Open Source Video ?

On 22 september, we showed some films in our freshly opened Libre Video Lab, which is part of Constant Variable, Constant’s new lab building dedicated to F/LOSS art, on Rue Gallait 80 in Schaarbeek, Brussels.

We showed some video’s that were in their own way give meaning to the ‘open’ in ‘open source’ video. The shorts Interdit de filmer; Une Mer; Headwar and Pov Mec; by Sarah Pleak, aka Sarah Tohn are made using free softwares such as Kino and Cinelerra and open source codecs and are available under a free license (from:

Other video’s addressed issues concerning public space, border crossing, notions of identity and freedom, common spaces and collective ownership.

Le Pied by Fred Chemama; and Frontière by Jerome Giller are both released under a Creative Commons license. They were suggested for the evening by 68septante, the super sympa Brussels based organisor of cultural events and publisher of dvd’s that wants to stimulate creative production and exchange between artists and a broad public.

By clapping your hands (up to 25 claps per seconds) you could slow forward the single shot film Barca High Speed by Peter Westenberg, which was projected behind the door of the main room. The film is a portrait of a walk through Barcelona shot as a series of photographs on B/W super 8.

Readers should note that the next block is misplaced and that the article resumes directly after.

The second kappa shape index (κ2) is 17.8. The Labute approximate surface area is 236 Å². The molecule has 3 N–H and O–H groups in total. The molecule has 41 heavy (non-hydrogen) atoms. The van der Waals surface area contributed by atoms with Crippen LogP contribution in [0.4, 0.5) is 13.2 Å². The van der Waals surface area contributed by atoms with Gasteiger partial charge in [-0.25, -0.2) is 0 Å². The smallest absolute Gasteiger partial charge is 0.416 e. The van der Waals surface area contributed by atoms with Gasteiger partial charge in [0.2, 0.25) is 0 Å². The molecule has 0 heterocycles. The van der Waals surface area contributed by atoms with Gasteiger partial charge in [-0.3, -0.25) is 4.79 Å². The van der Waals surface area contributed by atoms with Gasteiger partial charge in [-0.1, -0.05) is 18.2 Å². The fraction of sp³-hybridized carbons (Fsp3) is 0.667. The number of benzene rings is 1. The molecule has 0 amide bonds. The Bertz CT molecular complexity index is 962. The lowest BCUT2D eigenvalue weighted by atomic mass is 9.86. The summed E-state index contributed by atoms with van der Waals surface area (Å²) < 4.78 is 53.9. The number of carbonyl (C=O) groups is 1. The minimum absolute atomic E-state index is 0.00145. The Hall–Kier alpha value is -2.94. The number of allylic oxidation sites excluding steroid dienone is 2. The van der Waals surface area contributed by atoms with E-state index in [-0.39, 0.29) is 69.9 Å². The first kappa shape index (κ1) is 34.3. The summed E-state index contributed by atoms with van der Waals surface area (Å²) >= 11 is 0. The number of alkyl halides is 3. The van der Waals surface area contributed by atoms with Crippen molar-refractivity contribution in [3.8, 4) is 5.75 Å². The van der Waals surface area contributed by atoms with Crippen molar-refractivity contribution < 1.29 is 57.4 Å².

Stéfan Piat showed documentation of his interactive installation Fort Saint-Nicolas and a GPS video collage, reconstucting a walk along the canal de Charleroi in Brussels, using gps data that was captured along the video.

After enjoying some beautiful clips of the work of Stadtmusik , and a quick look at an example from the wonderful slit scan blog, Michael Murtaugh showed some results from MotionCamera, videos made with “motion” & ffmpeg, commandline tools, including Cat Motion #2.

And finally Simon Yuill was present to show his film Given to the People a film telling the story of the Pollok Free State, a Free State initiated by the actions of local resident Colin Macleod, who began a tree top protest against the building of the M77 motorway through Pollok Park, one of Europe’s largest inner city public commons, in the early 1990s. Yuill joined the original VHS footage that was shot at the time with additional interviews that contextualise the actions in an atmospheric account of the events.

For all the video’s goes: yes they can be found on line, but usually some higher resolution exists with the makers. Send a mail if you would like to show something and you think we can help.

Pictures can be found in the Constant Gallery.

Posted on: Wednesday, October 5, 2011 by: in category: Films and Projects, Media archives, News